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Hutong life stands test of time in Beijing

By CHEN NAN | China Daily | Updated: 2020-11-19 07:29
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Furniture on display at the Shijia Hutong Museum provide a glimpse of the area's past way of life. [Photo by Wang Jing/China Daily]

Shu Yi, former curator of the National Museum of Modern Chinese Literature and son of the novelist Lao She, is a firm advocate of preserving Beijing's ancient buildings.

"The city would lose its charm as an ancient capital if there were only modern buildings. It's fortunate that some precious heritage, such as hutong and siheyuan, is being preserved, regardless of how we develop," he said.

A tablet at the Shijia Hutong Museum bears an inscription written by Shu. In 2018, he described his hutong life in a book titled The Story of Hutong. This work features articles by 46 celebrities, including historian Ji Xianlin (1911-2009), novelist Shi Tiesheng (1951-2010) and writer Bi Shumin, who was born in 1952.

The Beijing City Master Plan (2004-20) includes the concept of protecting the city's hutong areas and courtyard architecture, focusing in particular on the effective preservation of original layout and style.

In China's urban planning, courtyards are among the main considerations for architectural conservation, as they remain an important cultural vehicle. According to the website of the Beijing Municipal Institute of City Planning & Design, 1,320 hutong in the city have been recorded and protected.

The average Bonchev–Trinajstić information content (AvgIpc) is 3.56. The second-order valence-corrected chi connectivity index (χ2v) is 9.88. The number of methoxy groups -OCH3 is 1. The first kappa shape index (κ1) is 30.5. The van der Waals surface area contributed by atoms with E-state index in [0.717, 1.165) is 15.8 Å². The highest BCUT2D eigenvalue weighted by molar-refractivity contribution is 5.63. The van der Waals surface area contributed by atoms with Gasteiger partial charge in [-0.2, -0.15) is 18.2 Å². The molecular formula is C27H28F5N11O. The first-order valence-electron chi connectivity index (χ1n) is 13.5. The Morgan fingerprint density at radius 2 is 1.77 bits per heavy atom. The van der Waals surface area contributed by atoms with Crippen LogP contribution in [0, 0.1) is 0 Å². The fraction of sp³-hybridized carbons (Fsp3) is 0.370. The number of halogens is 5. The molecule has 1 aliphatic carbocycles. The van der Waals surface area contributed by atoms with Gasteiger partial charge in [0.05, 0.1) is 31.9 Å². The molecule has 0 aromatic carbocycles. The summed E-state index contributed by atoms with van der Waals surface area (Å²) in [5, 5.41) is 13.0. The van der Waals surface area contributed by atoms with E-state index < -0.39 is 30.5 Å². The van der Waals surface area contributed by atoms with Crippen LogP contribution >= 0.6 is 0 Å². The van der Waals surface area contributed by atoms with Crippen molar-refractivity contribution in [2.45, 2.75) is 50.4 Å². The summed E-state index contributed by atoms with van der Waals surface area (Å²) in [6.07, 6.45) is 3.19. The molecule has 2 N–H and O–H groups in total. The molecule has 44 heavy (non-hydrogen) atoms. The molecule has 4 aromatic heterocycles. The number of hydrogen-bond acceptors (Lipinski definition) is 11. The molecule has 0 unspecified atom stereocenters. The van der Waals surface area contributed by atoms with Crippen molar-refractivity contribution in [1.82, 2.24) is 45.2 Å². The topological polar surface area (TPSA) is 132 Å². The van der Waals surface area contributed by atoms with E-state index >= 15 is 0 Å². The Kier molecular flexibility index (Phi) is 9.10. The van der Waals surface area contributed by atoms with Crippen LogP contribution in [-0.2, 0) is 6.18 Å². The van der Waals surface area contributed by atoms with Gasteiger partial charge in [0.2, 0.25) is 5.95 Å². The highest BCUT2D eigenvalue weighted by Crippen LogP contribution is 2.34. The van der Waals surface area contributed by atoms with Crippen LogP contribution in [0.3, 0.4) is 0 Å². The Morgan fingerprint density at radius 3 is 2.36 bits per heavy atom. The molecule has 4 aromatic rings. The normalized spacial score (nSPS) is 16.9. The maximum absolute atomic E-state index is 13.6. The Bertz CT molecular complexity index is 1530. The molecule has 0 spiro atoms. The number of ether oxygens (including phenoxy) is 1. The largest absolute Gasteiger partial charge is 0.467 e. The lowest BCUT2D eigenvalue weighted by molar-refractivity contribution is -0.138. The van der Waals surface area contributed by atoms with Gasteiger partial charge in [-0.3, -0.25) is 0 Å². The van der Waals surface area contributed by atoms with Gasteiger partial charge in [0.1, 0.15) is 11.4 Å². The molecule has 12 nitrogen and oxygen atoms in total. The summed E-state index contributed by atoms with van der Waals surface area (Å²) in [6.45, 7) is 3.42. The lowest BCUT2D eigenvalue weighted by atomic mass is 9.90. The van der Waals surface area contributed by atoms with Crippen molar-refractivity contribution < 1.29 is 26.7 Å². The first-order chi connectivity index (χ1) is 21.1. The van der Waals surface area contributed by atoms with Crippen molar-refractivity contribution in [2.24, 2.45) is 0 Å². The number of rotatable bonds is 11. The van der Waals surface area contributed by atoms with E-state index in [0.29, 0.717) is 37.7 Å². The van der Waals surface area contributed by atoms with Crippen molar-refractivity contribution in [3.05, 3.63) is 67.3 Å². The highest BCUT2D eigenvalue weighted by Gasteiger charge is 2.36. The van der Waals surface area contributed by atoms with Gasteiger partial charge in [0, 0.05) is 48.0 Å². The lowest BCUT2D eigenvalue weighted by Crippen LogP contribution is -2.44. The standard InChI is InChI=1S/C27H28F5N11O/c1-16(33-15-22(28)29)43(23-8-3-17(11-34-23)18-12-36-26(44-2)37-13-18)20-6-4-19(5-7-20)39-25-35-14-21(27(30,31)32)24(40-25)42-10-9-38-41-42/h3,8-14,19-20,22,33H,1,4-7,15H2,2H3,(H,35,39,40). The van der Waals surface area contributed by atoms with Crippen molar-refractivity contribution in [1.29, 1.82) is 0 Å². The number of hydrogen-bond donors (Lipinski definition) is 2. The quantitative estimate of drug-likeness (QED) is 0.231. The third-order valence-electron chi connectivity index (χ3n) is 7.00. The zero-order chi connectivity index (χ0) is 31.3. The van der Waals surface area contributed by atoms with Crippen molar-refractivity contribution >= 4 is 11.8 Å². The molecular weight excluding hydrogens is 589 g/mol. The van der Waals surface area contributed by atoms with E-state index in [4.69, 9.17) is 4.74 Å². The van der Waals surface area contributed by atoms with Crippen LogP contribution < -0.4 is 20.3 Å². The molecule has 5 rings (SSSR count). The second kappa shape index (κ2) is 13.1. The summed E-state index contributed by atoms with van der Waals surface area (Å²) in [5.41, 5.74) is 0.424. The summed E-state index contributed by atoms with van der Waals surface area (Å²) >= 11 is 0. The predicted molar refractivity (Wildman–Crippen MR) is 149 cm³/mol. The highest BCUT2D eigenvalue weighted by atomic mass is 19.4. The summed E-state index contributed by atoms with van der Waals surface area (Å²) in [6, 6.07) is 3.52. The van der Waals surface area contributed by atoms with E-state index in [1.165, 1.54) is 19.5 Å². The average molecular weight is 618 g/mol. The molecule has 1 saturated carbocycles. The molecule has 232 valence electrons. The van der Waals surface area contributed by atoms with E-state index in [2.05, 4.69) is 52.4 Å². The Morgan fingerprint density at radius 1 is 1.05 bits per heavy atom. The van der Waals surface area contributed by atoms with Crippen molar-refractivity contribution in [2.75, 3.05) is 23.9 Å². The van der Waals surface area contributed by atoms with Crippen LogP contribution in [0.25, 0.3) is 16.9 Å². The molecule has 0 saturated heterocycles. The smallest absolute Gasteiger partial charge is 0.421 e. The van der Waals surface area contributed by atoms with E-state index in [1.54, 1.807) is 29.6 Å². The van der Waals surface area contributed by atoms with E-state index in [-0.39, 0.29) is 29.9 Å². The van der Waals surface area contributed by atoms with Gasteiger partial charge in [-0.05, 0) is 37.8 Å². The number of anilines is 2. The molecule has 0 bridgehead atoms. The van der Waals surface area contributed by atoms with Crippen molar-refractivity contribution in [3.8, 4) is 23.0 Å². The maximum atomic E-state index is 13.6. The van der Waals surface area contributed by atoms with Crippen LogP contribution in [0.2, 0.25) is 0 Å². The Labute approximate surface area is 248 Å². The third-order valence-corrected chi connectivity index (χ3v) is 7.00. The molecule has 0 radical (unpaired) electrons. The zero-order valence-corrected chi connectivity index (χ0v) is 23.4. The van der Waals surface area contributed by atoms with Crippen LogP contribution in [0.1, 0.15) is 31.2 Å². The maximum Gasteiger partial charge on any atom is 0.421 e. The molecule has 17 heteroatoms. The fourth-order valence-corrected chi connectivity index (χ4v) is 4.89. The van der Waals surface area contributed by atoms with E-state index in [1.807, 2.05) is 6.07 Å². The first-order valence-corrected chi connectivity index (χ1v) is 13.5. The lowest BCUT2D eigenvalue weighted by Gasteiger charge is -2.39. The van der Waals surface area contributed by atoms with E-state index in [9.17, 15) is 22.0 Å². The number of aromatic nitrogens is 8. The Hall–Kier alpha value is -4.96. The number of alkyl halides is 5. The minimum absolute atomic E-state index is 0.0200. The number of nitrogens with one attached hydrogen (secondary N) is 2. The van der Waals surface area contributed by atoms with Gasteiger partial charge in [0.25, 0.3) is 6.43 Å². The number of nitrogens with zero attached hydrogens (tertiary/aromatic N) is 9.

Vibrant hutong areas, including Dashilar, Nanluoguxiang and Wudaoying, attract thousands of visitors in Beijing.

These narrow, tree-lined streets of single-story, gray-brick buildings are home to bars, upmarket craft outlets, coffee shops and restaurants. However, in the Chaoyangmen area, Shijia Hutong, Yanyue Hutong and Lishi Hutong are not so commercial.

Liu said her team has devoted its efforts to protecting and renovating courtyards and hutong areas through projects such as the Micro Garden Series (2015-19).

This initiative, launched with the Beijing Municipal Institute of City Planning &Design and the Central Academy of Fine Arts, combines participatory planning, water conservation and vertical greenery to aid the overall improvement of a community.

The Our Courtyards project, which ran from 2014 to 2017 and included renovation work on toilets and power supplies, helped people from seven multi-family courtyards improve their living conditions.

Liu said residents in hutong areas have set up tiny, differently shaped garden plots on corners or in areas shared by a number of families. These plots are cheap to run.

The Our Courtyards project also aimed to act as a "residential design experiment" for the hutong community. It examined the possibility of landscape architecture being introduced gradually to urban regeneration in densely populated old areas of Beijing.

"There are still many people living in hutong areas and we want to preserve the sense of identity and character," Liu said.

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